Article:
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Named in honor of a line of furniture designed by Charles and Ray Eames, the Chicago-based chamber-pop outfit the Aluminum Group was led by brothers John and Frank Navin, longtime staples of the Wicker Park music scene who first surfaced in 1983 as members of the hardcore band Women in Love. Always harboring a secret affecton for the music of the Carpenters and Sergio Mendes & Brasil 66, the Navins eventually formed the Aluminum Group, stubbornly pursuing their brand of lushly orchestrated pop until the sound actually became newly fashionable during the mid-1990s. Three years after self-releasing the lackluster Wonder Boy in 1995, the band -- also featuring guitarist John Ridenour, keyboardist Liz Conant, bassist Eddie Carlson and drummer John Blaha -- issued their superb sophomore LP Plano on local indie Minty Fresh. The Jim O'Rourke-produced Pedals followed in 1999; Pelo was issued a year later.
The Aluminum Group is an American pop band from Chicago, Illinois centered around brothers John and Frank Navin. The band has released seven albums on the Minty Fresh, Hefty, Wishing Tree, and P-Vine labels.
The Navin brothers grew up in Detroit, moving to Chicago in 1979. In Chicago, they formed their first band in 1982, the hardcore punk band Women In Love. In 1985, they left the band, increasingly becoming interested in softer pop music. They formed a new performance art group together, Bleak House, and in 1989 started working together on what would evolve into The Aluminum Group. The band's name is taken from a line of furniture by Charles and Ray Eames. The early line-up of the band included Eddie Carlson (Poi Dog Pondering) on bass and Liz Conant on keyboards. The band took inspiration from British groups of the early 1980s such as Everything but the Girl, Marine Girls and The Monochrome Set, as well as The Carpenters and Claudine Longet.
The brothers self-released their debut album, Wonder Boy, in 1995, described by Allmusic writer Stewart Mason as "a soft pop gem". Their second album, Plano, was produced by Dave Trumfio, and in the view of Jason Ankeny "resonates with a timeless and heartbreaking beauty". The album featured guitarist John Ridenour and their former Women in Love bandmate, drummer John Blaha, as well as guest appearances from musicians including Sally Timms. The album was released by the Minty Fresh label, who would also release the band's next album. For the band's third album, Pedals, they worked with Jim O'Rourke, the album also featuring Timms and Sean O'Hagan, the band now signed to Hefty Records. In 2002, the brothers contributed to the album The Executioners Last Songs, in aid of Artists Against the Death Penalty and the Illinois Coalition Against the Death Penalty. On fourth album Pelo they worked with producer John Herndon, and introduced more electronic elements to the band's sound.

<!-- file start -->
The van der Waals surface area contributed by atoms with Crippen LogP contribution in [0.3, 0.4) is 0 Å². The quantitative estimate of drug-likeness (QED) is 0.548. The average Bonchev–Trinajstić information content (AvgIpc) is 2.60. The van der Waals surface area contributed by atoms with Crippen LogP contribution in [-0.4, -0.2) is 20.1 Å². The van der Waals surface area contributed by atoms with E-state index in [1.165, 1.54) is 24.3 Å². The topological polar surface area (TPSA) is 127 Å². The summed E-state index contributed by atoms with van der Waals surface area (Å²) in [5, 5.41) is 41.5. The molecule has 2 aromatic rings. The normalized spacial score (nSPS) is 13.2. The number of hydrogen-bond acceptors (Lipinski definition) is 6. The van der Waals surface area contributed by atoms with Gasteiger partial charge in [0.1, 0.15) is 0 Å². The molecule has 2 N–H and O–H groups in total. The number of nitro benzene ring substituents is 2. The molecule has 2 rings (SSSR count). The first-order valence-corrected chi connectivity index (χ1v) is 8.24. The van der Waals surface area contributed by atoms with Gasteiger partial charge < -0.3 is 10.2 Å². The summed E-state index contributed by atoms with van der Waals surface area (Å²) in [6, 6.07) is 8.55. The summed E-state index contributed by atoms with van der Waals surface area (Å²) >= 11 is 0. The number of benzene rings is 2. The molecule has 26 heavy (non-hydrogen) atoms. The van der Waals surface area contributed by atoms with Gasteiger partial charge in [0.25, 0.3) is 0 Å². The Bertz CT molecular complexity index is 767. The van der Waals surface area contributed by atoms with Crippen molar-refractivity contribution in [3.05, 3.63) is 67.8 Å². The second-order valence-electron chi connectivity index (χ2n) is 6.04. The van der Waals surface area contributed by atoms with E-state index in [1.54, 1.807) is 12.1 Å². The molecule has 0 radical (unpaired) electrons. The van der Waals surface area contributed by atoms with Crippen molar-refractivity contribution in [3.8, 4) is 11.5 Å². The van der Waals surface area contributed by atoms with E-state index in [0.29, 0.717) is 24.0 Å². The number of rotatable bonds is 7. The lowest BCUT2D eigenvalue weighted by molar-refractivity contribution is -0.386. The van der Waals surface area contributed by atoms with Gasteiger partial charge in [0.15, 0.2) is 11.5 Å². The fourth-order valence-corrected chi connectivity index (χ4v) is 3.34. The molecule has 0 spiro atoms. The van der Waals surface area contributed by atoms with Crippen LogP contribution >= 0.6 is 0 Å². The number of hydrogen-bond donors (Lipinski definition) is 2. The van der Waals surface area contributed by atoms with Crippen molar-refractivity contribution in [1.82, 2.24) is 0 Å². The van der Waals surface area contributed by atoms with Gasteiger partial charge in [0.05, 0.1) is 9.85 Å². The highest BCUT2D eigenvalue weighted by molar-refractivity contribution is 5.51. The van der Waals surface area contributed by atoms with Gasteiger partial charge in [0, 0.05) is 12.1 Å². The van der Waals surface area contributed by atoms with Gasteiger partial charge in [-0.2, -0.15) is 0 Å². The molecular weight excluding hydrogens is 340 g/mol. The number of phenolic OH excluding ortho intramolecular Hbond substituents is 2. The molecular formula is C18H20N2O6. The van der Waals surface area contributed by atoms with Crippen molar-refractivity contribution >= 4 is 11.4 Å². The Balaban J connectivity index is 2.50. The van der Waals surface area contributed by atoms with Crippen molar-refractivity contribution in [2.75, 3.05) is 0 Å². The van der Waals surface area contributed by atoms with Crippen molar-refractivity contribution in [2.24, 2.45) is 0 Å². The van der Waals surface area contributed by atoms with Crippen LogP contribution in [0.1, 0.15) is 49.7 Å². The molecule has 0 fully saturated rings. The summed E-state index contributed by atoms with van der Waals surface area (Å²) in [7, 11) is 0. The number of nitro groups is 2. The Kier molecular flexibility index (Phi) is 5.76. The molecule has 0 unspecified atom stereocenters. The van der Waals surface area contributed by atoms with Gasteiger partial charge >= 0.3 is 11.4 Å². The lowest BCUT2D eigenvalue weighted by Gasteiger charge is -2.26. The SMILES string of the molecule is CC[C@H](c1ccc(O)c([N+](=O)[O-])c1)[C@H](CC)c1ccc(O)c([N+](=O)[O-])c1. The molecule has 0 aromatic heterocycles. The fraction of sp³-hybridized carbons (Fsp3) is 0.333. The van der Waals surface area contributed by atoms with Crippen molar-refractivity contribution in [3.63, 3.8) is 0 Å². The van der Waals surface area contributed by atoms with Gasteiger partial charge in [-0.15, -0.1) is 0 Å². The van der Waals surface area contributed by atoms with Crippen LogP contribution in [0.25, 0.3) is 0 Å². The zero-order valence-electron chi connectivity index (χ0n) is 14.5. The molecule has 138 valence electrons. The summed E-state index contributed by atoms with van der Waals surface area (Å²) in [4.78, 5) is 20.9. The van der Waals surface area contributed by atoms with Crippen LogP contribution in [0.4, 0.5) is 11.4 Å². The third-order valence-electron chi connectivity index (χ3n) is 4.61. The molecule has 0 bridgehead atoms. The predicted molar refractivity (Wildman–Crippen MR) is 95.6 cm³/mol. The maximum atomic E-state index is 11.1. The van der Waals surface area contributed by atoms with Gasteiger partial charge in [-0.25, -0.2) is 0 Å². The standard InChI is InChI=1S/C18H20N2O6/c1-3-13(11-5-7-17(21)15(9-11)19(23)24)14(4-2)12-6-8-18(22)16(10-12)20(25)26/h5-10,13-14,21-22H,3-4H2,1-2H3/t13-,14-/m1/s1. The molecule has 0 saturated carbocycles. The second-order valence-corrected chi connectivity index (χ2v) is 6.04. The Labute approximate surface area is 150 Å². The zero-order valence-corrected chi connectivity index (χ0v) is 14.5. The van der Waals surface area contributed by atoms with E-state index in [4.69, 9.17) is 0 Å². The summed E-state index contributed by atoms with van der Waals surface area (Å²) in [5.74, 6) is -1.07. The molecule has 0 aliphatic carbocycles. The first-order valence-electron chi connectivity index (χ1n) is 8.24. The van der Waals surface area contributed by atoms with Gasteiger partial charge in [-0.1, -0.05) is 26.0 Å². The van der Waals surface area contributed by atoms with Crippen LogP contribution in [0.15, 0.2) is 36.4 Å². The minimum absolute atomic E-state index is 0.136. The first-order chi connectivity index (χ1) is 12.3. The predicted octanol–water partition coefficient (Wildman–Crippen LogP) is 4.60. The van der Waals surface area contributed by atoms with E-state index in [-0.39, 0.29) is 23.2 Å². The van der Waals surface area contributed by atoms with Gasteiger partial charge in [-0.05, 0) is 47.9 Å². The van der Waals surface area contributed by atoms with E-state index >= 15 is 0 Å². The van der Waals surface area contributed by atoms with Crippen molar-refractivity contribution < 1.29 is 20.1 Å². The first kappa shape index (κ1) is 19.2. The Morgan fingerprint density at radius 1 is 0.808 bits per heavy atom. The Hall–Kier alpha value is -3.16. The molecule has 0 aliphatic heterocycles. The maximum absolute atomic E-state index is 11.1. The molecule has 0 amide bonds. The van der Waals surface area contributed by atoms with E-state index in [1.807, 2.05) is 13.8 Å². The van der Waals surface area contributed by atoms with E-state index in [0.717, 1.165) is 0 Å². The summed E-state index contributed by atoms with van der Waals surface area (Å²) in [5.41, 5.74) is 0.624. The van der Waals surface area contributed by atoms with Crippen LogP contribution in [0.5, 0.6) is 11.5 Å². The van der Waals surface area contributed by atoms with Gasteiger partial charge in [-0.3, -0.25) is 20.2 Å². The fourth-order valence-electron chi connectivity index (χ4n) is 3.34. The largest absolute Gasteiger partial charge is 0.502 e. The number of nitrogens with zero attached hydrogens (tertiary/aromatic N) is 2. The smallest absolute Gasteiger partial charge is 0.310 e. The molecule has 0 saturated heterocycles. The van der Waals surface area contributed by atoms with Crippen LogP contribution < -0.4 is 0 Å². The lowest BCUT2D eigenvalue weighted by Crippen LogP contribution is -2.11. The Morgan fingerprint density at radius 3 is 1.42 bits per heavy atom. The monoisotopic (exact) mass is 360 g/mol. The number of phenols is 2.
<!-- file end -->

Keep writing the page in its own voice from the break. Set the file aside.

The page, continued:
The band's fifth album, Happyness (2002), was the first in a trilogy, and was described as "postmodernist pop music that sounds simultaneously cutting edge, retro, and utterly timeless". The second in the series, Morehappyness (2003), included contributions from members of Tortoise and The Sea & Cake. The trilogy was completed with Little Happyness (2008).
The band is the subject of Patrick McGuinn's documentary film The Pursuit of Happyness.
Musical style 
The band's music has been described as "indie pop", "bliss-pop"/"chamber pop", "lounge tunes with a new wave bent", and "space pop". with comparisons being made with Eric Matthews, Belle & Sebastian, Holiday, The Divine Comedy, The Magnetic Fields, and Stereolab. The Riverfront Times described the band's music as "a potent cocktail of atmospheric electronica, slinky soul and old-school easy-listening". SPIN, reviewing Pedals, identified elements of lounge music, bossa nova, and yé yé.
Both Navin brothers are gay, and this is reflected in the band's lyrical themes.